Making the Grades
Most baseball movies, along with many other sports movies, are filled to the brim with cliches and bottom-of-the-ninth winning finishes. As a result, I go into any baseball movie with a bad attitude, and expect to see the same scenes over and over.
Happily, Little Big League threw me a curve ball I was not expecting. The story is about 11-year-old Billy Heywood (Luke Edwards) and the summer he inherits the Minnesota Twins baseball team. He is given the opportunity to live the dream of many young boys, and for some strange reason, this movie makes you think that this could almost be possible.
Billy is a quiet boy that doesn't usually boast or brag. He plays little league, but not very well. What he is good at is reciting every rule of baseball and can recall plays from decades before he was born. He has a knack for using this information to solve problems on the field, which is why he decides to make himself manager of the team. Now, he is the boss, and the adult players have a hard time accepting the 11 year old's instructions. For the remainder of the movie, the conflict and eventual acceptance between the players and Billy is the main concentration of the story.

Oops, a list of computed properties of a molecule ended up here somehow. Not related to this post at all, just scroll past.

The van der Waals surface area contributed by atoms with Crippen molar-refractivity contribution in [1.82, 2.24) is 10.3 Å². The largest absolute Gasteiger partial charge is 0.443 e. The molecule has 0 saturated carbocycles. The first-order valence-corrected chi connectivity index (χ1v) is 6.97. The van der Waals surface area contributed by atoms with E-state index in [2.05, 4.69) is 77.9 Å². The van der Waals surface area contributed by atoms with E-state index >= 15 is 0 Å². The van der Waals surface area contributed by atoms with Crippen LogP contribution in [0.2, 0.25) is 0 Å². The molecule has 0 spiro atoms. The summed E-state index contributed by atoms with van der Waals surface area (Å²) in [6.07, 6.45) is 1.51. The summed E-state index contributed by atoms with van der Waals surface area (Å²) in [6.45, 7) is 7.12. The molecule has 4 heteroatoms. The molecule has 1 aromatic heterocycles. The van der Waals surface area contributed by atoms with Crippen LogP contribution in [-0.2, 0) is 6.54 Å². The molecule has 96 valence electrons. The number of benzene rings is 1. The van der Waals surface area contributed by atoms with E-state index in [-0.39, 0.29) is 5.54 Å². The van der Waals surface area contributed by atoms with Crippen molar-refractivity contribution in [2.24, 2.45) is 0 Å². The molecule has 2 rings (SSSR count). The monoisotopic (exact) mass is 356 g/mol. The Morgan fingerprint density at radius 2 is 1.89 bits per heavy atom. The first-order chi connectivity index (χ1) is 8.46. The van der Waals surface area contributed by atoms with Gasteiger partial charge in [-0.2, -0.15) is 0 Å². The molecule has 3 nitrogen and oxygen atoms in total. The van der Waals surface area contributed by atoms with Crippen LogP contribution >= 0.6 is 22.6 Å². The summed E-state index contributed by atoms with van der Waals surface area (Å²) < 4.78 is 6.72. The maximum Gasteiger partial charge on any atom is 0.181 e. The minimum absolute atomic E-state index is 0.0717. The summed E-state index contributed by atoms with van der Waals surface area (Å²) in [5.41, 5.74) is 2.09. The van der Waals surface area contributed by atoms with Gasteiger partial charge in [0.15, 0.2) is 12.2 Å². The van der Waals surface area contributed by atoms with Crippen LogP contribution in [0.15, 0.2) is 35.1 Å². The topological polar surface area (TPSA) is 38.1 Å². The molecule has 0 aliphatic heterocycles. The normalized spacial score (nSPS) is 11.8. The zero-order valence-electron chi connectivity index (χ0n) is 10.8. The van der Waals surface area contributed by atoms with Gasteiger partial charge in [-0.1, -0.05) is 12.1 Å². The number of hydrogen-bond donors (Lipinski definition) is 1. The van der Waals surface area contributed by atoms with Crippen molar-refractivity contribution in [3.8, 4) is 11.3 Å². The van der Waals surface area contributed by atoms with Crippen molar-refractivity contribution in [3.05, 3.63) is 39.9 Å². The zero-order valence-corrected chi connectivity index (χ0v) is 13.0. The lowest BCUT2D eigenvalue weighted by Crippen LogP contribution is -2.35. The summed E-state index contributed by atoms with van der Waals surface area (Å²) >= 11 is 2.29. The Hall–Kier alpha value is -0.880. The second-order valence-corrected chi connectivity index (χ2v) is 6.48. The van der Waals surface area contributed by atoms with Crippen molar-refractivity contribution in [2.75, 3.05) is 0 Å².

So why do I give a movie I like so much a C+? I'm critical of kids in sexual situations. In one scene, Billy is staying in his hotel room alone and discovers the hotel pornography channel. We are treated to a small mild clip from a fictional movie, but why does this have to be included? Later after his mother gets the huge video bill, she tells him sweetly that he cannot watch those movies anymore. This is one of the few times the writers forget Billy is 11. In addition, I found the language harsh, especially when adults are addressing the kids. Screen the movie first if you can, because otherwise, this movie is close to a home run.